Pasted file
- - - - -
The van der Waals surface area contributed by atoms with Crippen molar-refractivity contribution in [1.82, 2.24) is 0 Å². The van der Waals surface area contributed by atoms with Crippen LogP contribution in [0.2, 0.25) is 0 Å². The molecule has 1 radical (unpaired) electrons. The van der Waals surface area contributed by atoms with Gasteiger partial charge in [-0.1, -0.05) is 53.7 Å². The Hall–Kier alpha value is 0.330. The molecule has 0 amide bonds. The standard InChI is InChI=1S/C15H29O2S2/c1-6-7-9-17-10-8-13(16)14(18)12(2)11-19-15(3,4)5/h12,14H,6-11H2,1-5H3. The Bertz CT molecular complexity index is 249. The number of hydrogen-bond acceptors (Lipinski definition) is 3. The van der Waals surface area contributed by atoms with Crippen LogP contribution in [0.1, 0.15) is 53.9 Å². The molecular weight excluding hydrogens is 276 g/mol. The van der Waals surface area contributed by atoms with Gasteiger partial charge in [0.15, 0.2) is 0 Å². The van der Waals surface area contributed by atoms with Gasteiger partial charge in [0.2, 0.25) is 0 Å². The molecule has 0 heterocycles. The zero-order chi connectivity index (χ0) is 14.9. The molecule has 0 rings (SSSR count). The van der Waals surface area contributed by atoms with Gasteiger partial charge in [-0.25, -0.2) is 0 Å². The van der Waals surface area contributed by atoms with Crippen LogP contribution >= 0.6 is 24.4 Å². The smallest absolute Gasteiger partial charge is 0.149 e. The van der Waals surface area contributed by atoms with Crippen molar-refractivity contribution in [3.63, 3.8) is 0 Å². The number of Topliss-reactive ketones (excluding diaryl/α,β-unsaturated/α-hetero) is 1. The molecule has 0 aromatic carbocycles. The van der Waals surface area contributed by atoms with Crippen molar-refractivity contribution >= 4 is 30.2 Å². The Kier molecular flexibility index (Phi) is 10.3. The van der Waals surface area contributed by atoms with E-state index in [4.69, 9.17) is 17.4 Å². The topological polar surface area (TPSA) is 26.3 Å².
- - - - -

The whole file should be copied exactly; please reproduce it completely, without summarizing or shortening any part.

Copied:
The van der Waals surface area contributed by atoms with Crippen molar-refractivity contribution in [1.82, 2.24) is 0 Å². The van der Waals surface area contributed by atoms with Crippen LogP contribution in [0.2, 0.25) is 0 Å². The molecule has 1 radical (unpaired) electrons. The van der Waals surface area contributed by atoms with Gasteiger partial charge in [-0.1, -0.05) is 53.7 Å². The Hall–Kier alpha value is 0.330. The molecule has 0 amide bonds. The standard InChI is InChI=1S/C15H29O2S2/c1-6-7-9-17-10-8-13(16)14(18)12(2)11-19-15(3,4)5/h12,14H,6-11H2,1-5H3. The Bertz CT molecular complexity index is 249. The number of hydrogen-bond acceptors (Lipinski definition) is 3. The van der Waals surface area contributed by atoms with Crippen LogP contribution in [0.1, 0.15) is 53.9 Å². The molecular weight excluding hydrogens is 276 g/mol. The van der Waals surface area contributed by atoms with Gasteiger partial charge in [0.15, 0.2) is 0 Å². The van der Waals surface area contributed by atoms with Gasteiger partial charge in [0.2, 0.25) is 0 Å². The molecule has 0 heterocycles. The zero-order chi connectivity index (χ0) is 14.9. The molecule has 0 rings (SSSR count). The van der Waals surface area contributed by atoms with Gasteiger partial charge in [-0.25, -0.2) is 0 Å². The van der Waals surface area contributed by atoms with Crippen LogP contribution >= 0.6 is 24.4 Å². The smallest absolute Gasteiger partial charge is 0.149 e. The van der Waals surface area contributed by atoms with Crippen molar-refractivity contribution in [3.63, 3.8) is 0 Å². The number of Topliss-reactive ketones (excluding diaryl/α,β-unsaturated/α-hetero) is 1. The molecule has 0 aromatic carbocycles. The van der Waals surface area contributed by atoms with Crippen molar-refractivity contribution >= 4 is 30.2 Å². The Kier molecular flexibility index (Phi) is 10.3. The van der Waals surface area contributed by atoms with E-state index in [4.69, 9.17) is 17.4 Å². The topological polar surface area (TPSA) is 26.3 Å².